In the International Students’ Committee, every regional representative is in charge of a portfolio as you can see when you look on our website. However, because we are fully-rounded people, also interested in our colleagues’ campaigns as well as interested in general with the issues that gravitate around them, sometimes another one of us writes or finds a more relevant article regarding a certain portfolio.
It was thanks to Lucy, the Home rep, that I decided to post about the Autism Awareness Month, because she wrote an incredibly beautiful poem to describe the Spectrum of Autism. Please read and reflect upon it:
“A Complex Portrait of Me
You might think that you know me.
You might think that because you’ve seen Rain Man or read The Curious Incident of the Cat in the Daytime you somehow understand me better than I know myself.
Well here’s the first thing you should know
My ASD does not define me. It’s a part of me, yes, but don’t reduce me to my diagnosis.
My diagnosis is not for you, it’s for me. It’s my guidebook around the intricate borders of where my world meets yours.
It’s not a ticket for you to wave around, or exclaim that your social disability quota has finally been met because you know one of Those People.
My diagnosis is not for you. It’s my signpost, my guidebook, my safety net.
Don’t reduce me to my diagnosis. I am more than that. I am a brother mother sister father friend colleague pupil neighbour maybe even someone’s lover.
But more than that, and here’s something that you’ll struggle to hear:
I am not the same as every other person in every other town with ASD.
S is for Spectrum, OK?
We’re not an in/out binary tick-box of experience. We’re not an on/off lightswitch to help you classify us into your tiny restrictive boxes. We are bigger than that, more real than that.
High-functioning or low-functioning. Autism or Asperger’s. Boy or Girl. Pre-schooler or Octogenarian. Mathematician or Poet. Code-breaker or Artist. Don’t fall into the big fat bear trap of assuming that we’re all Savantic Memory Men who you can take to the Casino in an expensive suit and use and abuse for profit. We are as diverse in our number as you are.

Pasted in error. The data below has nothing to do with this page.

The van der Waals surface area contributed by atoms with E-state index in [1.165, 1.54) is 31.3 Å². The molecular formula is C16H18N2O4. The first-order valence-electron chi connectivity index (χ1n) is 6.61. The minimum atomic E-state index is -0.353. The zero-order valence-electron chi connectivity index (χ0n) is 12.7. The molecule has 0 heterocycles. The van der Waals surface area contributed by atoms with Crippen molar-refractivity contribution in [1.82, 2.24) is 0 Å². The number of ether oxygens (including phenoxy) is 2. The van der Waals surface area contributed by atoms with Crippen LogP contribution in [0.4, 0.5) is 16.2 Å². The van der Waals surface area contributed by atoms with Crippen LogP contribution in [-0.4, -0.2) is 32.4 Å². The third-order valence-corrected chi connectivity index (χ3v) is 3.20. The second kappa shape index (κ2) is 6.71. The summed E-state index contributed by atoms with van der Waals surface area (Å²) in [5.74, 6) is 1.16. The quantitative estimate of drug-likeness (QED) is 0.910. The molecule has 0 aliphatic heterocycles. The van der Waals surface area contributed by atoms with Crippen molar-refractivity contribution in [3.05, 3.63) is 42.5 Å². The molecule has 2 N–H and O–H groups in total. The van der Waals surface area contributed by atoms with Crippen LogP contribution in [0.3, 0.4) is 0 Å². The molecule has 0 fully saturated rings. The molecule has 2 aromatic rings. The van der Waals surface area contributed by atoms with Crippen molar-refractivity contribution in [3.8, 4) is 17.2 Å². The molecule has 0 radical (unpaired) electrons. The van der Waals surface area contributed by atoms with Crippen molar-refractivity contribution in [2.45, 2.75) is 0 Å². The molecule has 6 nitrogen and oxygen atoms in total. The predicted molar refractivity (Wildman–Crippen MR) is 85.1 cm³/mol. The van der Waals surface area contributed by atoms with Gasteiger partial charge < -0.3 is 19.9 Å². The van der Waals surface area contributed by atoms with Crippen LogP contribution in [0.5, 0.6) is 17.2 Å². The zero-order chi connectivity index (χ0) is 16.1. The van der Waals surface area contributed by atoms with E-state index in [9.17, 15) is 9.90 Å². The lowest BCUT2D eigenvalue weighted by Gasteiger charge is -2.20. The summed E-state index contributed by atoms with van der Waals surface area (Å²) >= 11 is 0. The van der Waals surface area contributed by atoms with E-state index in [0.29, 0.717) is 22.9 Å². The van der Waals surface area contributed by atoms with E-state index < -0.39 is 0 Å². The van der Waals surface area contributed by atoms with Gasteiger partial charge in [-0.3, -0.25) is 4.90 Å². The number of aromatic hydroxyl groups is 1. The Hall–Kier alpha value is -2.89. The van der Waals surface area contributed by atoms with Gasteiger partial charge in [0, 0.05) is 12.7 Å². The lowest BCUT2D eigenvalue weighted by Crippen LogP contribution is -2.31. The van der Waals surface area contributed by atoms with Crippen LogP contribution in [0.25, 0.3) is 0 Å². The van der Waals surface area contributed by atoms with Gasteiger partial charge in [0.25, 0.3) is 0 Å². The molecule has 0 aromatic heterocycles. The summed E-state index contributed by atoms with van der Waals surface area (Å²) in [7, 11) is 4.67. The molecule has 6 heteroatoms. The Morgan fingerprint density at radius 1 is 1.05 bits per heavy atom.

My diagnosis is something that I may not disclose to you.
I may not want to expose myself to your judgment your constant desire to presume to assume that you know me better than I know myself because you have a big awkward label that you can stick across my face.
How many times do I have to tell you? Don’t reduce me to my diagnosis. I am more than that.
Who am I?
I am the little girl who just can’t seem to make friends.
I am the 8-year-old boy drugged up to my eyeballs because I won’t sit still in class.
I am the teenager who is staring into the world and dreaming of a relationship like any other; banging incessantly against the huge glass wall between me and the world, screaming to be some kind of Normal.
I am the colleague beside the water-cooler who never has been able to make eye-contact with you.
I am the son who wasn’t told that I had a dentist appointment this afternoon and I’m crippled by the change to my routine for the day.
I am the little boy who keeps being kicked out of school after school because they won’t take the time to understand me, but the constant change is trampling me like elephant feet until I can’t breathe.
I am the man bent double in the shopping centre because the noises and voices around me are just too much to bear.
I am the world-class musician who feels the movement of music, its own mathematics and patterns of sound, more quietly than you feel the touch of the wind.
I am the Dad at the dinner table who won’t stop talking about won’t stop talking about won’t stop talking about coins.
I am the kid in your maths class who never writes anything down because I just don’t need to.
I am the girl at the football, fastidiously collecting the information of every off-side every goal every motion to collate later in the library of my mind.
I might be the stamp-collector, the train-spotter, the code-breaker, and any other stereotype that you might somewhere along the line have assigned to me. But I am also something more.
We are the square pegs that you twist and shave and manipulate into your tiny suffocating round holes.
It is not for us to require that these square pegs fit in our world.
It is on us to challenge the perception that their different mental wiring is somehow inferior, faulty.
The square pegs in our world bring focus, intensity, a whole different level of sensory experience. They bring some of the greatest minds on our planet, and some of the warmest hearts.
This portrait will not change things. It will not mend things.
It is on us to mend the wounds of our society which is so quick to drug and shun rather than just love.
You don’t know me. But you can. Just respect my boundaries, learn my rules and ask me.”
Original source: https://lucypedrick.wordpress.com/2013/04/03/a-poem-for-autism-awareness-month/